Dangers & Annoyances
While crime rates remain significant in the capital, a few precautions greatly reduce any dangers and first-time visitors are often surprised at how safe it feels. Most of the narco-related violence that makes the news abroad happens in the northern and Pacific states, far from Mexico City.
Although not as prevalent as in the 1990s, taxi assaults still occur. Many victims have hailed a cab on the street and been robbed by armed accomplices of the driver. Taxis parked in front of nightclubs or restaurants should be avoided unless authorized by the management. Rather than hailing cabs, find a sitio (taxi stand) or request a radio taxi or Uber.
The danger posed by an earthquake is low, but they do occur. On September 19, 2017, a major earthquake rocked Mexico City, destroying and damaging buildings and displacing hundreds of people. While there were hundreds of deaths, it was far less devastating than the 1985 earthquake. It reflects, in part, the great improvements that have been to the city's buildings and their ability to resist seismic activity.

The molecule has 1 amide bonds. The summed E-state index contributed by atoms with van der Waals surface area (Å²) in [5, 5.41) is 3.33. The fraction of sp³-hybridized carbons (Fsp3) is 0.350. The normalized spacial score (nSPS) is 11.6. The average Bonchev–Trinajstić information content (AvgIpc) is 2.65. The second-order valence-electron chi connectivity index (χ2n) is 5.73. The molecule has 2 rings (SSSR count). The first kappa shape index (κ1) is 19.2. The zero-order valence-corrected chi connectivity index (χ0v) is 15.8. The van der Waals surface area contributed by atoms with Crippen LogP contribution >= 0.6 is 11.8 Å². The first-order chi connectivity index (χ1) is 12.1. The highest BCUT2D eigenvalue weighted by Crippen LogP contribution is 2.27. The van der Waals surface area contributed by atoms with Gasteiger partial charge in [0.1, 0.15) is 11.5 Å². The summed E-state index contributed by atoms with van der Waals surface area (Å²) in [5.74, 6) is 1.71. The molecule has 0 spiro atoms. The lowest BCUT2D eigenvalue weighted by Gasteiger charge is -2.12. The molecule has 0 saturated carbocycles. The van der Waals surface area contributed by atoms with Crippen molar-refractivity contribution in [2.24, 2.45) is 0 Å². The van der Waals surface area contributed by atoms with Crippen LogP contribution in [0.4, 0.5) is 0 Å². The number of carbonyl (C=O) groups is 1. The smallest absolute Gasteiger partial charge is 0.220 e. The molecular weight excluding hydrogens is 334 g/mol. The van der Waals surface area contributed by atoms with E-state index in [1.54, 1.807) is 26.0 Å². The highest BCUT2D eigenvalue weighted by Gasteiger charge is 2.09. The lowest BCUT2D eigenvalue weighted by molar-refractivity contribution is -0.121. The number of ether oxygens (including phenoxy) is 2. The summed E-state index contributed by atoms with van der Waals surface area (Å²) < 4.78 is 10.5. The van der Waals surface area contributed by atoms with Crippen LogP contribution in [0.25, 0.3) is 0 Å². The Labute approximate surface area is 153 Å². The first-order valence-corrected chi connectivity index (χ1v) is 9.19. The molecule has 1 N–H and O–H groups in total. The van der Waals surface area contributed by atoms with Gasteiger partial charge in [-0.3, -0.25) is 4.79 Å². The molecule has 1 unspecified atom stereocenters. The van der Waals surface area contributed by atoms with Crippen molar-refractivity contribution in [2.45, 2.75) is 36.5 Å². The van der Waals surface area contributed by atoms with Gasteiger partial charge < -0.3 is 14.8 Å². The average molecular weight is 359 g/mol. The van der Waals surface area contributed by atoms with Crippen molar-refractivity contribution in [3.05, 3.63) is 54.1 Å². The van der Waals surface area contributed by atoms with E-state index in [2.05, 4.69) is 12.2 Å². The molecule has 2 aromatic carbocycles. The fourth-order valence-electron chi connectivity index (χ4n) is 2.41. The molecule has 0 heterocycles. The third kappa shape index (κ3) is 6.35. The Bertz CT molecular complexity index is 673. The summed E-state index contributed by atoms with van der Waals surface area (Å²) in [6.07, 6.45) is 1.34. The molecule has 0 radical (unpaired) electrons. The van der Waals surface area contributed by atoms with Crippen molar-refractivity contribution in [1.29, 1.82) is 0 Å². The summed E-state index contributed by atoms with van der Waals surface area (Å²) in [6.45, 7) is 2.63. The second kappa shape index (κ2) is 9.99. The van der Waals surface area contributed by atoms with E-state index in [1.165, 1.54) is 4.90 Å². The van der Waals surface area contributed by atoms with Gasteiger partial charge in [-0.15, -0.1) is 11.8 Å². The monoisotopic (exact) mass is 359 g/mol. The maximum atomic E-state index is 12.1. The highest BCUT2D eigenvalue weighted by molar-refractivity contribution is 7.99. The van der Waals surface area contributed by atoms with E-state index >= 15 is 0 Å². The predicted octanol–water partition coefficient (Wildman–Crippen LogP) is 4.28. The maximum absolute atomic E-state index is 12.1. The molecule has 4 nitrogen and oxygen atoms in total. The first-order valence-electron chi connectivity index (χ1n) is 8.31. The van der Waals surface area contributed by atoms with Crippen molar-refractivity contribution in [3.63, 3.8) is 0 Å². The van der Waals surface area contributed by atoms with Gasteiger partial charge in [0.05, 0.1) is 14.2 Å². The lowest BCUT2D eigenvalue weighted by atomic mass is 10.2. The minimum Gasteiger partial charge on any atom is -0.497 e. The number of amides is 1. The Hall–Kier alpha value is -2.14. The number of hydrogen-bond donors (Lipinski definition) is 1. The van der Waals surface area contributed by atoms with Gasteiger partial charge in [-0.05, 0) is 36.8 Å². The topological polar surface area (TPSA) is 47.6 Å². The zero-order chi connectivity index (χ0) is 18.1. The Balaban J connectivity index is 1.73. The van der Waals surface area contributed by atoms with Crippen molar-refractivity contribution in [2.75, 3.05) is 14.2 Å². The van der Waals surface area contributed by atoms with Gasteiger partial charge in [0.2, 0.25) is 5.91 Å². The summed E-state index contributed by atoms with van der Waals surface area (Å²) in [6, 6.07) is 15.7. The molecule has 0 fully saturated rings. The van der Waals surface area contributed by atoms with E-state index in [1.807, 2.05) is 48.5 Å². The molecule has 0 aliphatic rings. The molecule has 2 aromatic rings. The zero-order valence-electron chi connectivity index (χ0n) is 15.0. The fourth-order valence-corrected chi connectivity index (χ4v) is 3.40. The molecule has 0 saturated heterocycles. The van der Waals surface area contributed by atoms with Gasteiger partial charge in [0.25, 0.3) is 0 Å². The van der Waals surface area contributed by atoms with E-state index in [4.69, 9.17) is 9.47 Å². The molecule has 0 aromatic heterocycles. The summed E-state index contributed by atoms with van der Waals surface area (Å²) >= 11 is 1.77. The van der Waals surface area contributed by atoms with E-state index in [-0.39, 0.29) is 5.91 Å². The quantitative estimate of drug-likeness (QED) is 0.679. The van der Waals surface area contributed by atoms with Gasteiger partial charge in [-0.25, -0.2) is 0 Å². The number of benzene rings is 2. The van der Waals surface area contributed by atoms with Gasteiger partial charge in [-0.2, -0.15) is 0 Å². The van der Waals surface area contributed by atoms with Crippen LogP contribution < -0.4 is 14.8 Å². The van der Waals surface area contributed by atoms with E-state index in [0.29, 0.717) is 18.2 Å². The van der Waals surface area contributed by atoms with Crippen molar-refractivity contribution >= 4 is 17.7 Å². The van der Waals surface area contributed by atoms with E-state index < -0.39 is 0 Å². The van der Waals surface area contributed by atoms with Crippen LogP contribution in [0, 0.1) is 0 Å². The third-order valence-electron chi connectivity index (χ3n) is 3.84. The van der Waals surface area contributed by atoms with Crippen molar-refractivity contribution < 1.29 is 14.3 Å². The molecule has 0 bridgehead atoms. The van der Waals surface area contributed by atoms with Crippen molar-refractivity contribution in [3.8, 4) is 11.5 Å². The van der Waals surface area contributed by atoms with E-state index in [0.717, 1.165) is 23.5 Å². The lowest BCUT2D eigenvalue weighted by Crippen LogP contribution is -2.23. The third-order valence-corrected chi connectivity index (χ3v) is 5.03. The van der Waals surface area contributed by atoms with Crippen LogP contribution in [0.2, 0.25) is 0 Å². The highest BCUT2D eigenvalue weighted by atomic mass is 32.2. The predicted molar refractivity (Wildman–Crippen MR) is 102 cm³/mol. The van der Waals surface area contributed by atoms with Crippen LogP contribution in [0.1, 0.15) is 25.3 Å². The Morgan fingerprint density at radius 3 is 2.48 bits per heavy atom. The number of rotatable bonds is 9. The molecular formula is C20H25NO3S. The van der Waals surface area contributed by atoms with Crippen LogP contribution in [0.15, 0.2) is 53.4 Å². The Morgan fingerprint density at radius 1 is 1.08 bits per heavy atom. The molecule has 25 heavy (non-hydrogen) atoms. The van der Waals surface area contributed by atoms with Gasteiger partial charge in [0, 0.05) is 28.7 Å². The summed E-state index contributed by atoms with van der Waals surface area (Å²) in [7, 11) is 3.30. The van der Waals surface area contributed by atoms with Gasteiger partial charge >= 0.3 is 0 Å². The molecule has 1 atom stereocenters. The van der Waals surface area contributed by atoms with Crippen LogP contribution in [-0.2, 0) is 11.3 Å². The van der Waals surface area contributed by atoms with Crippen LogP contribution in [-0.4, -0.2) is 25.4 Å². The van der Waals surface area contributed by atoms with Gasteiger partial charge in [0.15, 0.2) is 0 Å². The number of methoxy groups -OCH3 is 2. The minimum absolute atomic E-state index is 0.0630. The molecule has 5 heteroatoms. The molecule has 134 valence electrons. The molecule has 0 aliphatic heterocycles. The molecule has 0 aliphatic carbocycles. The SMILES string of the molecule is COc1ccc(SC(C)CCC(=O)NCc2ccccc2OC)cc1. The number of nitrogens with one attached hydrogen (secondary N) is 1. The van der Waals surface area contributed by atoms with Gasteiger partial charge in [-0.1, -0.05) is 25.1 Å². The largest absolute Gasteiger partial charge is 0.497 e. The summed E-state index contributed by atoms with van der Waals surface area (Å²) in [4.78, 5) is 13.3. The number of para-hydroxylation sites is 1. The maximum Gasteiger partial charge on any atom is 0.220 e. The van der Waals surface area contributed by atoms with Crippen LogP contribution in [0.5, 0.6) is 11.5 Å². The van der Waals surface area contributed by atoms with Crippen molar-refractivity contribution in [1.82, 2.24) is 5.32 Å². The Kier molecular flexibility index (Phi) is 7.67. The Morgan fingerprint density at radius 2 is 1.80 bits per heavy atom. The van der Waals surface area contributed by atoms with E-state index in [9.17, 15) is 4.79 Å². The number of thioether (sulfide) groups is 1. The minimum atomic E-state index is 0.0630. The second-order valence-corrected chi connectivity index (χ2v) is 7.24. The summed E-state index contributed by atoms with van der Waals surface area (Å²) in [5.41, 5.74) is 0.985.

The alerta sísmica (public earthquake siren) can gives seconds of warning for you to evacuate a building and is now also connected to the official government app 911 CDMX.
Although it is difficult to predict an earthquake, the latest travel advice can be found on websites such as Smart Traveller (www.smartraveller.gov.au) and the US Department of State (http://travel.state.gov).
Robberies happen most often in areas frequented by foreigners, including Plaza Garibaldi, the Zona Rosa and La Condesa late on weekend nights. Be on your guard at the airport and bus stations. Crowded metro cars and buses are favorite haunts of pickpockets, so keep a close eye on your wallet and avoid carrying ATM cards or large amounts of cash. In case of robbery, don’t resist – hand over your valuables rather than risk injury or death.
Statistically, traffic takes more lives in the capital than street crime. Always look both ways when crossing streets, as some one-way streets have bus lanes running counter to the traffic flow, and traffic on some divided streets runs in just one direction. Never assume that a green light means it’s safe to cross, as cars may turn into your path – cross with other pedestrians.
Agencia del Ministerio Público Report crime and get legal assistance. Has English-speaking staff.
Emergency & Important Numbers
Gay & Lesbian Travelers
Since Mexico City approved a same-sex marriage law (with the nation following suit), the capital has been seen as a bastion of tolerance in an otherwise conservative country. The city's mayor, Miguel Ángel Mancera, even declared to the world that 'Mexico City is an LGBTTTI friendly city.'